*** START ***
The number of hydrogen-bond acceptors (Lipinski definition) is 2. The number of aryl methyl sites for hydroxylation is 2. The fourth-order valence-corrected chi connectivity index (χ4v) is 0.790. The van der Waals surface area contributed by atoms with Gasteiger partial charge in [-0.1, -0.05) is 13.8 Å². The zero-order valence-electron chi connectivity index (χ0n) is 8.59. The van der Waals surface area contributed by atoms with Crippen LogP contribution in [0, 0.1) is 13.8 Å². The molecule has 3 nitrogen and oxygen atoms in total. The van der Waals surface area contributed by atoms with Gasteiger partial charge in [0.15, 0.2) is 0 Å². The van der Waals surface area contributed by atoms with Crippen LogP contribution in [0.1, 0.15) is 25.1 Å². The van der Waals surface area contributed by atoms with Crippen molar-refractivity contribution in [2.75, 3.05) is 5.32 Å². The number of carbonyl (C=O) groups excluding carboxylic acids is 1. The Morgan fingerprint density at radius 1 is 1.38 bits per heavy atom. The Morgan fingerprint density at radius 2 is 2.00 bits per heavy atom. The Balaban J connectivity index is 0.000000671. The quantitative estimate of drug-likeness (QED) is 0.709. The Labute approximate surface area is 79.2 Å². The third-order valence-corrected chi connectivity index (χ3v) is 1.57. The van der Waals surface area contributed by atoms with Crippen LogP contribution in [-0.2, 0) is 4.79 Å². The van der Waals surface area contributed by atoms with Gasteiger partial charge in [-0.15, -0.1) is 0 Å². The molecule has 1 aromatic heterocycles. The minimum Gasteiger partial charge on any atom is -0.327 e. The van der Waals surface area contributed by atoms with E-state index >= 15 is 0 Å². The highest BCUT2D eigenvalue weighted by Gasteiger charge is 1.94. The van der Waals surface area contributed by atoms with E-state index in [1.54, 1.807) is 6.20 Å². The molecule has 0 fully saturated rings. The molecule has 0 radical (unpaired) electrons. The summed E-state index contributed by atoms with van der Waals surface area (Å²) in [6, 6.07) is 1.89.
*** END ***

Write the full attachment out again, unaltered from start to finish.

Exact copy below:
The number of hydrogen-bond acceptors (Lipinski definition) is 2. The number of aryl methyl sites for hydroxylation is 2. The fourth-order valence-corrected chi connectivity index (χ4v) is 0.790. The van der Waals surface area contributed by atoms with Gasteiger partial charge in [-0.1, -0.05) is 13.8 Å². The zero-order valence-electron chi connectivity index (χ0n) is 8.59. The van der Waals surface area contributed by atoms with Crippen LogP contribution in [0, 0.1) is 13.8 Å². The molecule has 3 nitrogen and oxygen atoms in total. The van der Waals surface area contributed by atoms with Gasteiger partial charge in [0.15, 0.2) is 0 Å². The van der Waals surface area contributed by atoms with Crippen LogP contribution in [0.1, 0.15) is 25.1 Å². The van der Waals surface area contributed by atoms with Crippen molar-refractivity contribution in [2.75, 3.05) is 5.32 Å². The number of carbonyl (C=O) groups excluding carboxylic acids is 1. The Morgan fingerprint density at radius 1 is 1.38 bits per heavy atom. The Morgan fingerprint density at radius 2 is 2.00 bits per heavy atom. The Balaban J connectivity index is 0.000000671. The quantitative estimate of drug-likeness (QED) is 0.709. The Labute approximate surface area is 79.2 Å². The third-order valence-corrected chi connectivity index (χ3v) is 1.57. The van der Waals surface area contributed by atoms with Crippen LogP contribution in [-0.2, 0) is 4.79 Å². The van der Waals surface area contributed by atoms with Gasteiger partial charge in [-0.15, -0.1) is 0 Å². The molecule has 1 aromatic heterocycles. The minimum Gasteiger partial charge on any atom is -0.327 e. The van der Waals surface area contributed by atoms with E-state index >= 15 is 0 Å². The highest BCUT2D eigenvalue weighted by Gasteiger charge is 1.94. The van der Waals surface area contributed by atoms with E-state index in [1.54, 1.807) is 6.20 Å². The molecule has 0 fully saturated rings. The molecule has 0 radical (unpaired) electrons. The summed E-state index contributed by atoms with van der Waals surface area (Å²) in [6, 6.07) is 1.89.